Enter the Cosmos with ODESZA’s New Album, ‘In Return’

In 2012, electronic music duo ODESZA released their first album Summer’s Gone online—for free. The pair, comprised of Harrison Mills (aka CatacombKid) and Clayton Knight (aka BeachesBeaches), quickly received attention for their fresh sound that far from revealed itself as the product of a debut venture into the scene. After releasing the My Friends Never Die EP in 2013 that garnered widespread acclaim and prompted performances at major festivals, Mills and Knight are back with In Return, a 13-track album that is their best yet.

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Featuring vocal performances from Shy Girls to Madelyn Grant to shake things up, In Return shimmers from its start, sequined with smoothly spliced and layered samples. The electrifying, groove-inducing tunes are there, but so are a couple of lovely reflective gems, like “Sundara” and “Kusanagi,” which blossoms gorgeously with soft chimes and pattering synths.

We caught up with ODESZA while they were in New York to play two sold-out shows and talked about the album, sampling music, and whether the praying hand emoji is actually just two friends high-fiving each other.

So everyone knows that story about those kids having sex on the monitor at one of your shows. What’s the craziest thing that’s happened on this tour thus far?

Clayton: We were playing in Philly last night, and it was a really small room, a pretty intimate setting. This girl—obviously she was just obliterated—she’s trying to take selfies while I’m playing. Finally we get done, and it looks like she wants a hug, and so I give her a hug. And as I’m stepping away to leave, she just grabs me right in the cojones.

Harrison: So she took your breath away!

C: Yeah, not in a good way. That was the first time that’s ever happened.
H: And then she just pounded on the green room door, being like, Let me in!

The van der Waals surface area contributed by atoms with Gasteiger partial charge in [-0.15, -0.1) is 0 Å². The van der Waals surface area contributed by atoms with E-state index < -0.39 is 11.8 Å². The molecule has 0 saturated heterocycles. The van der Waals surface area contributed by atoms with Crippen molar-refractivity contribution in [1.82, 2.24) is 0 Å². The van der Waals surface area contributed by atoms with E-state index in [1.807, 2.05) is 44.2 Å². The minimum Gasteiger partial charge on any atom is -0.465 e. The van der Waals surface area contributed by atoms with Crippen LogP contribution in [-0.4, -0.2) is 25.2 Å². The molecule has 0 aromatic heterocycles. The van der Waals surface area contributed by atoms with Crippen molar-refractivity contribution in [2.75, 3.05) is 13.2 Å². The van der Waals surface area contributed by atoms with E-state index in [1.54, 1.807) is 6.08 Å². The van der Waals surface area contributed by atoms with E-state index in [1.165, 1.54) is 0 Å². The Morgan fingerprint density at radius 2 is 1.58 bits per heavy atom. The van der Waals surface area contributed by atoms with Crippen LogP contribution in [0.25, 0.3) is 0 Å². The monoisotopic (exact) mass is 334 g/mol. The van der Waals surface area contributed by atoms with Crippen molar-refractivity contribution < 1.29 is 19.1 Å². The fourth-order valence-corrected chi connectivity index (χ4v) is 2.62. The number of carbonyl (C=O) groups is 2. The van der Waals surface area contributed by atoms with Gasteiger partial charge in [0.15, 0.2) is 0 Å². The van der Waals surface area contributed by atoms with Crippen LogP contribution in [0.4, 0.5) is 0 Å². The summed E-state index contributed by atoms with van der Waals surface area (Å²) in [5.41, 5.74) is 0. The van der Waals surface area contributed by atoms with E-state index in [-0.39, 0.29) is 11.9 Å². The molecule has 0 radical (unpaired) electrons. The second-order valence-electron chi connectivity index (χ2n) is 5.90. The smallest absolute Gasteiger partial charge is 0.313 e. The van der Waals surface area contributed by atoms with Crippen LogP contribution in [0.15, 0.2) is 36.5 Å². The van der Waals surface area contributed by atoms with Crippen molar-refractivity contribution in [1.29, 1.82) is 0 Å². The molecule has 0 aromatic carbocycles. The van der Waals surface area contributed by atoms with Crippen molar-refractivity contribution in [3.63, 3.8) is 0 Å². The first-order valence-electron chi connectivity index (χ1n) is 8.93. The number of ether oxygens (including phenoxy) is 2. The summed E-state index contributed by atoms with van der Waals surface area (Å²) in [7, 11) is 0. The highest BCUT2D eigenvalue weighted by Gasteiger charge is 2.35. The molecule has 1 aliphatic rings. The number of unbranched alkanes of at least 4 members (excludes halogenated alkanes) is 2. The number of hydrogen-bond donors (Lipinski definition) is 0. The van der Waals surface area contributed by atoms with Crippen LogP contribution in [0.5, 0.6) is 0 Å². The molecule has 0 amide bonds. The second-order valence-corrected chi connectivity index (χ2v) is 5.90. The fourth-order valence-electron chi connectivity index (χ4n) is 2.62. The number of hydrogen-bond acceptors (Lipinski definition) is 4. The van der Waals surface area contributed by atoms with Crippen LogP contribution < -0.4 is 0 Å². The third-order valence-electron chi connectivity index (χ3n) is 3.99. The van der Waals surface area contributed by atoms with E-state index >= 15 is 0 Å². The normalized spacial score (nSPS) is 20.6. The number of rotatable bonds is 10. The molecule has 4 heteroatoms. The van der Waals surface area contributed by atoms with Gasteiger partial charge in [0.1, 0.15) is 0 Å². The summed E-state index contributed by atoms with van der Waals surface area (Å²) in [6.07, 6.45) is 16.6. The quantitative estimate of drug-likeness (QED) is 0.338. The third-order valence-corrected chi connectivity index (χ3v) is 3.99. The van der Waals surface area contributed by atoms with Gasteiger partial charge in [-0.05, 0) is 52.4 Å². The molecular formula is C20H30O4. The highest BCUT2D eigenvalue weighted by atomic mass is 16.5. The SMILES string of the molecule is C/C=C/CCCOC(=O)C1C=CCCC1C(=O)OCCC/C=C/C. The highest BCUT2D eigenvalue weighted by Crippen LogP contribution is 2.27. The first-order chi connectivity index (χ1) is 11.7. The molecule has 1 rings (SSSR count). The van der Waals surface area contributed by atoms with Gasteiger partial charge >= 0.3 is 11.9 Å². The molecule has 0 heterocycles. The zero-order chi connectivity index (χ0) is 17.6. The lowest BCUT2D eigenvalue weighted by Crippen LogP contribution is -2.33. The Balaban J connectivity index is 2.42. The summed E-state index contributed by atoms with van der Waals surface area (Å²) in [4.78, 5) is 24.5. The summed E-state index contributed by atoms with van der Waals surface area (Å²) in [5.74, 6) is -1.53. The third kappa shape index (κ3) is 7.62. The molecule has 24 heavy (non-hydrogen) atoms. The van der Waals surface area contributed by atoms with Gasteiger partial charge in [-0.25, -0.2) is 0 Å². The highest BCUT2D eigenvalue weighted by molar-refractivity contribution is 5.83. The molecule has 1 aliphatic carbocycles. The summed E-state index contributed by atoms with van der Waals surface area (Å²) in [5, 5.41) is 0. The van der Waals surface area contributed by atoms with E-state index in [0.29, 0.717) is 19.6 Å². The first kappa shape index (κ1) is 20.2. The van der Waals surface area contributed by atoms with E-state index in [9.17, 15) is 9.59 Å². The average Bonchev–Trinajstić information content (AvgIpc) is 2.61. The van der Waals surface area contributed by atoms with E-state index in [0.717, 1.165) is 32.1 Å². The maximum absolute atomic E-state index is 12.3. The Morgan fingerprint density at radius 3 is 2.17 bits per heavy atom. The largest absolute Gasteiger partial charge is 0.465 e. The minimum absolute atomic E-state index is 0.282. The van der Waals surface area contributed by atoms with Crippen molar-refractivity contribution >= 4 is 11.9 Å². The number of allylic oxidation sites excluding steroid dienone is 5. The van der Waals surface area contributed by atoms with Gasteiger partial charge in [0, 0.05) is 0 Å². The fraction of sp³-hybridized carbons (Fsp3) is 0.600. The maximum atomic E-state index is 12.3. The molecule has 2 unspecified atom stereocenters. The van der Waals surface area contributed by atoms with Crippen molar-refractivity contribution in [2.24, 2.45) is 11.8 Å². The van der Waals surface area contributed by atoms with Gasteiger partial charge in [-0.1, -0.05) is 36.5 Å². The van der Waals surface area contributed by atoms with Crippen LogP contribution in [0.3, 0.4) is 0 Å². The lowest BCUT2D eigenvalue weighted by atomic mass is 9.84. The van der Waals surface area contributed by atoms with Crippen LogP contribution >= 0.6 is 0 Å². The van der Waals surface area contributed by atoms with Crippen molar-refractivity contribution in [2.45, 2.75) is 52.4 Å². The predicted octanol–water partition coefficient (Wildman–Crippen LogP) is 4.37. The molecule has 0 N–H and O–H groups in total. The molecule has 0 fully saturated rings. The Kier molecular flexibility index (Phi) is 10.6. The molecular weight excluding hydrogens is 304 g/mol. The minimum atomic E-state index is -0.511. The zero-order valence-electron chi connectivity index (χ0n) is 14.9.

C: We just kind of hid. It was a new experience, but that was the worst thing that’s happened to me so far. A mild form of rape, sexual harassment.

You’re in New York for a couple of days…do you have any must-dos or must-sees?

H: We got to go to the Highline today. It was his first time, my second. We usually just go by recommendations.
C: Eat pizza, a lot of that. And Williamsburg’s always good. I’d like to go back to Barcade. I love Barcade.

What games do you play there?

C: There’s a racing game that I probably spend like 20 bucks on. But I did get a high score. I think [my name] is still on there. It wasn’t the top one, but it’s like 17 or something. I’ll take it.

I know ODESZA’s name stems from Harrison’s uncle’s ship that sank. What about the roots of your own DJ names?

C: Mine really has no meaning. I was messing around with a lot of Beach Boys albums at the time, trying to do a remix of the Pet Sounds album, basically. That’s my favorite album of all time. It sounded right at the time.

H: I was really into hip-hop at the time and I was listening to an Aesop Rock album that just came out, and there’s a song on there called “Catacomb Kids.”

So when I listen to you, I hear traces of Phantogram, Gold Panda, Flying Lotus, and even Shlomo. Who are some of your influences?

H: I mean, those people too. We’re always scouring the internet listening to different people, but definitely the first ones for me were Gorillaz, A Tribe Called Quest, Aphex Twin, Radiohead, Bonobo.
C: Beach boys, of course. I love their harmonies. Four Tet is always killer. M83, Animal Collective…that kind of experimental stuff is what got me excited about electronic music and showed me that music can be a lot of different things.

I notice you tend to use a lot of high-pitched samples. Is there a certain allure to that sound?

H: We just really like falsetto, and we can’t get everyone to sing it for us.
C: It’s all about the energy, too. That frequency range can really pop through a mix. It’s kind of a different sound that we may be overusing.
H: I think at this point it’s probably been done quite a bit. It really stems from sampling hip-hop… when they had to speed up the samples to get it into the MPC2000, they only had 15 seconds of sampling time so they would speed it up and slow it down once it went into the MPC, but people started going, Oh, it actually sounds kind of cool. So that’s why a lot of old-school samples have that high-pitched stuff.
C: Yeah those old-school soul samples pitched up with hip-hop beats are some of my favorite sounds.

You also use sounds from instruments like the sitar and the koto on this album. Were you drawn to Eastern sounds for a specific reason?

H: We just gravitate to things that aren’t widely used. We like world music a lot, so we just try to grab from every genre we enjoy and blend everything, make it one big consistent thing.